The US Army Corps. of Engineers awarded contracts both to Haliburton and its subsidiary Kellogg, Brown and Root (KBR).

Haliburton’s 10-year “field service” contract which was awarded in 2001 is valued at about $1 billion, while KBR’s pact, awarded outside of a competitive bidding process, to rehabilitate is worth $948 million, army spokesman Dan Carlson said.

Both deals have come under intense congressional scrutiny, though KBR’s contract has received particular attention. Cheney resigned as chief executive officer of Haliburton to become US President George Bush’s running mate in 2000.

“The total amount needed is directly tied to how quickly Iraq can restart the oil system production and level storage supplies throughout Iraq," the army spokesman said. Halliburton has so far received $247 million in payment for work done.

Fuel costs

The spokesman added that the total bill could rise when fuel costs such as diesel, benzene and liquefied petroleum gas are included. Haliburton is importing these products to the war-torn country until the Iraq's oil industry can be restarted.

"It is impossible to conceive how a reasoned assessment of the costs of restoring Iraq's oil infrastructure could be made without consulting the experts at the Corps of Engineers"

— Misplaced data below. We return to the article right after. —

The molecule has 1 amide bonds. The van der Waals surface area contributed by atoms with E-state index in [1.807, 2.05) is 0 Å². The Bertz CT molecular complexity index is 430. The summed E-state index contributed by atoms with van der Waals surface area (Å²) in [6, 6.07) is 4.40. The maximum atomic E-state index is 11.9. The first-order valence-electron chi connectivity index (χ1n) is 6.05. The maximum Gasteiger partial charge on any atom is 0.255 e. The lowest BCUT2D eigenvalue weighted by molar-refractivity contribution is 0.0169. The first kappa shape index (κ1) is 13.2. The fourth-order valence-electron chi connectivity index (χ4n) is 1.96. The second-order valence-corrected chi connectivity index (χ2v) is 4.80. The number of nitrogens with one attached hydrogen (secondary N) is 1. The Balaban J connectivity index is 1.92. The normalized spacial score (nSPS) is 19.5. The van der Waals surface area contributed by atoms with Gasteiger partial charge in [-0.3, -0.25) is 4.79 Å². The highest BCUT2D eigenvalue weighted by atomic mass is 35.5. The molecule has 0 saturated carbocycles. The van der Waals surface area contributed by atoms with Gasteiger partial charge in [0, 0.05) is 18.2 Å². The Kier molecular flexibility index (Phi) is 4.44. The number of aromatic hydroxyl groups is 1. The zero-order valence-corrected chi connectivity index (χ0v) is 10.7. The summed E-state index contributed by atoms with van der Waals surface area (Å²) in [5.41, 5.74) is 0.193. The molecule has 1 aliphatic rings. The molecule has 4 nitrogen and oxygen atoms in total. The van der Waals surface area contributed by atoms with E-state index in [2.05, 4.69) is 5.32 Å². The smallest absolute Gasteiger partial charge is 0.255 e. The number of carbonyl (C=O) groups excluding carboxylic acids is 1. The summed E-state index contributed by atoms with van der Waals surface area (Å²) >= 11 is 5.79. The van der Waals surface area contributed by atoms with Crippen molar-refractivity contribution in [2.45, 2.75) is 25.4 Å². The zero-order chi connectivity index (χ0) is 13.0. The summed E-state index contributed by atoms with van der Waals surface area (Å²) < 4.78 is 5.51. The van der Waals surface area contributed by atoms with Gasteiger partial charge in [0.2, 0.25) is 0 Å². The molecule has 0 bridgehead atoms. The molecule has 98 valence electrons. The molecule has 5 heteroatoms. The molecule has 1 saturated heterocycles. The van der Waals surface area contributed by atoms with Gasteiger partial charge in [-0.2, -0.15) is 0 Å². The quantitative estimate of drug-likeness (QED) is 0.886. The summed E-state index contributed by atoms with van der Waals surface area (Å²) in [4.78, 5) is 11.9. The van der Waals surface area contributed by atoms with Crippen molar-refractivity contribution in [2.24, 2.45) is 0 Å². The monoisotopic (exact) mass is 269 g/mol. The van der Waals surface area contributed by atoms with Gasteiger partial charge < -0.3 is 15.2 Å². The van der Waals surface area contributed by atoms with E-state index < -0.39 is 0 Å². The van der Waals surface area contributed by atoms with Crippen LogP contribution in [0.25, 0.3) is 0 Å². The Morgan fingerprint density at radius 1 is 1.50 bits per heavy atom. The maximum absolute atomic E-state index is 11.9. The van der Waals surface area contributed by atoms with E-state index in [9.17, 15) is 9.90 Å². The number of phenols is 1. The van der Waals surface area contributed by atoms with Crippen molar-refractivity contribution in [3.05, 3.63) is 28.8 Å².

Excerpt from Waxman, Dingell letter

Company spokeswoman Wendy Hall defended the contracts saying they are part of the US effort to help the people of Iraq.

In a related incident, US Representatives Henry Waxman and John Dingell both attacked the government’s request to boost spending on oil reconstruction by a further $2.1 billion.

Cost increase

“The new request more than doubles previous cost estimates and was apparently prepared without consultation with the Army Corps of Engineers, the agency in charge of Iraqi oil reconstruction," the lawmakers wrote in a letter to budget officials, AFP reported.
  
"This is hard to comprehend. It is impossible to conceive how a reasoned assessment of the costs of restoring Iraq's oil infrastructure could be made without consulting the experts at the Corps of Engineers," they added. 

Dick Cheney was given a $30 million golden handshake when he left Haliburton. Since then he has received deferred payments of about $180,000 a year.

Legislators have also attacked the fact that KBR has won a string of contracts despite failing to control the cost of its reconstruction jobs in the Balkans and being fined $2 million following claims of fraud at a US military base.